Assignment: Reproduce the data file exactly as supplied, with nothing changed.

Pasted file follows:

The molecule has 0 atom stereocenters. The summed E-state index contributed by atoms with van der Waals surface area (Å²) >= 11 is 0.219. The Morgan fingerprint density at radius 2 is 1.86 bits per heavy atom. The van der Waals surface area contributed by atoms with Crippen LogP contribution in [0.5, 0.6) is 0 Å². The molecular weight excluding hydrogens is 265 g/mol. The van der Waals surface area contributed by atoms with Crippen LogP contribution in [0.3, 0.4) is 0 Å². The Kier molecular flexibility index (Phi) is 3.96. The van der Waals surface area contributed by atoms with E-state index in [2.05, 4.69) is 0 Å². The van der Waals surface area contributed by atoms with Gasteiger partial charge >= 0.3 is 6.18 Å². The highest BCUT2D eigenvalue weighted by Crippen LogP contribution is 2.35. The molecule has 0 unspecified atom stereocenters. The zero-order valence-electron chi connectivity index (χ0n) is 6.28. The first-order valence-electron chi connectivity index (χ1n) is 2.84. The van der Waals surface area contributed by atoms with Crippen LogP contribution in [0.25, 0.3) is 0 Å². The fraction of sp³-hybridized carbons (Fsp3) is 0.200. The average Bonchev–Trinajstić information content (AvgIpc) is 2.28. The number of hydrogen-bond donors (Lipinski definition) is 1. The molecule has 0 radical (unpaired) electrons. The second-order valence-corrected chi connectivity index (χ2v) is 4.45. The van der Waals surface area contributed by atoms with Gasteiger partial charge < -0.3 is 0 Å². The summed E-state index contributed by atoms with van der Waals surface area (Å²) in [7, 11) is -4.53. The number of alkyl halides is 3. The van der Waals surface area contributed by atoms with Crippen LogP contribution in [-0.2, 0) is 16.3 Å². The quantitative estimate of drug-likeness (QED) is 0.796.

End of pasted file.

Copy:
The molecule has 0 atom stereocenters. The summed E-state index contributed by atoms with van der Waals surface area (Å²) >= 11 is 0.219. The Morgan fingerprint density at radius 2 is 1.86 bits per heavy atom. The van der Waals surface area contributed by atoms with Crippen LogP contribution in [0.5, 0.6) is 0 Å². The molecular weight excluding hydrogens is 265 g/mol. The van der Waals surface area contributed by atoms with Crippen LogP contribution in [0.3, 0.4) is 0 Å². The Kier molecular flexibility index (Phi) is 3.96. The van der Waals surface area contributed by atoms with E-state index in [2.05, 4.69) is 0 Å². The van der Waals surface area contributed by atoms with Gasteiger partial charge >= 0.3 is 6.18 Å². The highest BCUT2D eigenvalue weighted by Crippen LogP contribution is 2.35. The molecule has 0 unspecified atom stereocenters. The zero-order valence-electron chi connectivity index (χ0n) is 6.28. The first-order valence-electron chi connectivity index (χ1n) is 2.84. The van der Waals surface area contributed by atoms with Crippen LogP contribution in [0.25, 0.3) is 0 Å². The fraction of sp³-hybridized carbons (Fsp3) is 0.200. The average Bonchev–Trinajstić information content (AvgIpc) is 2.28. The number of hydrogen-bond donors (Lipinski definition) is 1. The molecule has 0 radical (unpaired) electrons. The second-order valence-corrected chi connectivity index (χ2v) is 4.45. The van der Waals surface area contributed by atoms with Gasteiger partial charge < -0.3 is 0 Å². The summed E-state index contributed by atoms with van der Waals surface area (Å²) in [7, 11) is -4.53. The number of alkyl halides is 3. The van der Waals surface area contributed by atoms with Crippen LogP contribution in [-0.2, 0) is 16.3 Å². The quantitative estimate of drug-likeness (QED) is 0.796.